International Advocacy Toolkit: Brazil

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Organizing Questions

  1. Which organization/s are significant sources of research funding? 

  2. What does the normal science funding/policy decision-making process look like?

  3. Which patient advocacy groups, if any, are active in the area?

  4. Are there existing national/regional organizations that work towards improving research funding/policy?

  5. How do scientists currently contribute to the existing funding/policy-making/advocacy process, if at all? 

  6. When are science funding/policy decisions made? 

  7. What kinds of opportunities exist for scientists to interact with funders and policymakers?

Which organization/s are significant sources of research funding? 

 National/Local Governments:

The most important one is the National Council for Scientific and Technological Development (CNPq) http://cnpq.br . It is part of the Ministry of Science and Technology – Federal Government. All states also have a local agency for research founding. In the state of São Paulo, the local agency (FAPESP) provides more resources than the Federal one.

 Industry/pharmaceutical companies:

Pharmaceutical companies provide some funding on specific topics but mostly linked to their specific interests.

 What does the normal science funding/policy decision-making process look like?

Peer review is the methodology of all agencies. For pharmaceutical companies, the decision is internal.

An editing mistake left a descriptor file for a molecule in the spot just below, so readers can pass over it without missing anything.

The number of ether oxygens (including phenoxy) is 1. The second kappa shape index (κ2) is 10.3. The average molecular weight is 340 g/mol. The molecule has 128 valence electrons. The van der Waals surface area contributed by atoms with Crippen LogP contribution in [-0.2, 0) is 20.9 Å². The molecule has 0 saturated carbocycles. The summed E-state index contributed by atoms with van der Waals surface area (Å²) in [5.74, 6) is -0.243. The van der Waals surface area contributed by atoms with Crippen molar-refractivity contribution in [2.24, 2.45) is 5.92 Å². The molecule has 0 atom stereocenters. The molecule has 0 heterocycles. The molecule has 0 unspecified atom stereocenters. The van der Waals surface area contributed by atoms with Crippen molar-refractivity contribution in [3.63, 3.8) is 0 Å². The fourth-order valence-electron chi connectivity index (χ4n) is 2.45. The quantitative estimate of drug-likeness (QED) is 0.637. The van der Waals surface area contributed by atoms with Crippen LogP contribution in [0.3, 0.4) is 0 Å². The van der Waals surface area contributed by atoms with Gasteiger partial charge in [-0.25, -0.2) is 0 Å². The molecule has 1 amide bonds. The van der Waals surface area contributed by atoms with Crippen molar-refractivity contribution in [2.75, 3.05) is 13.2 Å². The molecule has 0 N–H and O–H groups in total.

Which patient advocacy groups, if any, are active in the area?

Patient advocacy groups in Brazil are not common. There are some groups consisting of glaucoma patients and there are some others, but none of them are involved in promoting research and advocating for research funding.

Are there existing national/regional organizations that work towards improving research funding/policy?

Yes, National Council for Scientific and Technological Development and Financier of Studies and Projects (FINEP - http://www.finep.gov.br ). FINEP is specifically aimed at projects linked to industry and universities. There is also Coordenação de Aperfeiçoamento de Pessoal de Nível Superior (CAPES) (http://www.capes.gov.br).  CAPES aims to drive research in Brazil, providing grants and evaluating the quality of research of each institution. 

How do scientists currently contribute to the existing funding/policy-making/advocacy process, if at all? 

Researchers from different universities are board members of all institutions (CNPq, FAPESP, CAPES, FINEP). 

When are science funding/policy decisions made? 

It depends on the institution. CNPq, for example has an annual calendar for specific topics chosen by the institution and also universal open topics. FAPESP does not have a defined schedule and proposals can be submit anytime during the year. 

What kinds of opportunities exist for scientists to interact with funders and policymakers?

  • Can scientists invite decision makers to their lab/institution to see their work firsthand?

Yes they could but it is not common practice.

  • Do the funding/policy organizations hold open meetings or solicit comments from the public that researchers can participate in?

Yes. The process is very democratic.

Contributors: Augusto Paranhos Jr (Federal University of Sao Paulo)